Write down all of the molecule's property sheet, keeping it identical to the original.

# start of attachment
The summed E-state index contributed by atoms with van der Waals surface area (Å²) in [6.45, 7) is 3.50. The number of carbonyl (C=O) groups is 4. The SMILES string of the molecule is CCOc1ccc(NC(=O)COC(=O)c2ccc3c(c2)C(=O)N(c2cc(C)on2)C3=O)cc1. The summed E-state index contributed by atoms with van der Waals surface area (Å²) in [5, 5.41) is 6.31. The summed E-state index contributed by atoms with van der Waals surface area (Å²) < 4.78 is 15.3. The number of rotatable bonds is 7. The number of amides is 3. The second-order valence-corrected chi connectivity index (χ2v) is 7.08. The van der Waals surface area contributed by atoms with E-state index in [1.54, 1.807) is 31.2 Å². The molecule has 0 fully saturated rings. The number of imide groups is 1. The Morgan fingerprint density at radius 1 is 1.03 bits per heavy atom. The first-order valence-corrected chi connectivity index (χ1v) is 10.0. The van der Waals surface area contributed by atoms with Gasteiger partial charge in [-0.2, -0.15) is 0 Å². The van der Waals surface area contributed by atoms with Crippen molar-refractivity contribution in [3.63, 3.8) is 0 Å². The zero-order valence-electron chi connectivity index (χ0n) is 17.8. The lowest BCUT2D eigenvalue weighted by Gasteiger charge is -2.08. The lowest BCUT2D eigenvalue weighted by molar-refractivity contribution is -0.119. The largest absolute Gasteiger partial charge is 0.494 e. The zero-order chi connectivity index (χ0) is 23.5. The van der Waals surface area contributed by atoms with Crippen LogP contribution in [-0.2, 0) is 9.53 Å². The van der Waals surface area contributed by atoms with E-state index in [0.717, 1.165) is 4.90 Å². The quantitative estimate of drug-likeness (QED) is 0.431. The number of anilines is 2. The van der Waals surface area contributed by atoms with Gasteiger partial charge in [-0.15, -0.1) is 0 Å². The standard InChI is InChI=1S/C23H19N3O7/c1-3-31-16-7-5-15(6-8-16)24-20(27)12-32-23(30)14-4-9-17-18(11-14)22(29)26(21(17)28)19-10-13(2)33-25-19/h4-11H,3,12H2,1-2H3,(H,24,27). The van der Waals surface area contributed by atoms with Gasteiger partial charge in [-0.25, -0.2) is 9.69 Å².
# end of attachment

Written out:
The summed E-state index contributed by atoms with van der Waals surface area (Å²) in [6.45, 7) is 3.50. The number of carbonyl (C=O) groups is 4. The SMILES string of the molecule is CCOc1ccc(NC(=O)COC(=O)c2ccc3c(c2)C(=O)N(c2cc(C)on2)C3=O)cc1. The summed E-state index contributed by atoms with van der Waals surface area (Å²) in [5, 5.41) is 6.31. The summed E-state index contributed by atoms with van der Waals surface area (Å²) < 4.78 is 15.3. The number of rotatable bonds is 7. The number of amides is 3. The second-order valence-corrected chi connectivity index (χ2v) is 7.08. The van der Waals surface area contributed by atoms with E-state index in [1.54, 1.807) is 31.2 Å². The molecule has 0 fully saturated rings. The number of imide groups is 1. The Morgan fingerprint density at radius 1 is 1.03 bits per heavy atom. The first-order valence-corrected chi connectivity index (χ1v) is 10.0. The van der Waals surface area contributed by atoms with Gasteiger partial charge in [-0.2, -0.15) is 0 Å². The van der Waals surface area contributed by atoms with Crippen molar-refractivity contribution in [3.63, 3.8) is 0 Å². The zero-order valence-electron chi connectivity index (χ0n) is 17.8. The lowest BCUT2D eigenvalue weighted by Gasteiger charge is -2.08. The lowest BCUT2D eigenvalue weighted by molar-refractivity contribution is -0.119. The largest absolute Gasteiger partial charge is 0.494 e. The zero-order chi connectivity index (χ0) is 23.5. The van der Waals surface area contributed by atoms with Crippen LogP contribution in [-0.2, 0) is 9.53 Å². The van der Waals surface area contributed by atoms with E-state index in [0.717, 1.165) is 4.90 Å². The quantitative estimate of drug-likeness (QED) is 0.431. The number of anilines is 2. The van der Waals surface area contributed by atoms with Gasteiger partial charge in [-0.15, -0.1) is 0 Å². The standard InChI is InChI=1S/C23H19N3O7/c1-3-31-16-7-5-15(6-8-16)24-20(27)12-32-23(30)14-4-9-17-18(11-14)22(29)26(21(17)28)19-10-13(2)33-25-19/h4-11H,3,12H2,1-2H3,(H,24,27). The van der Waals surface area contributed by atoms with Gasteiger partial charge in [-0.25, -0.2) is 9.69 Å².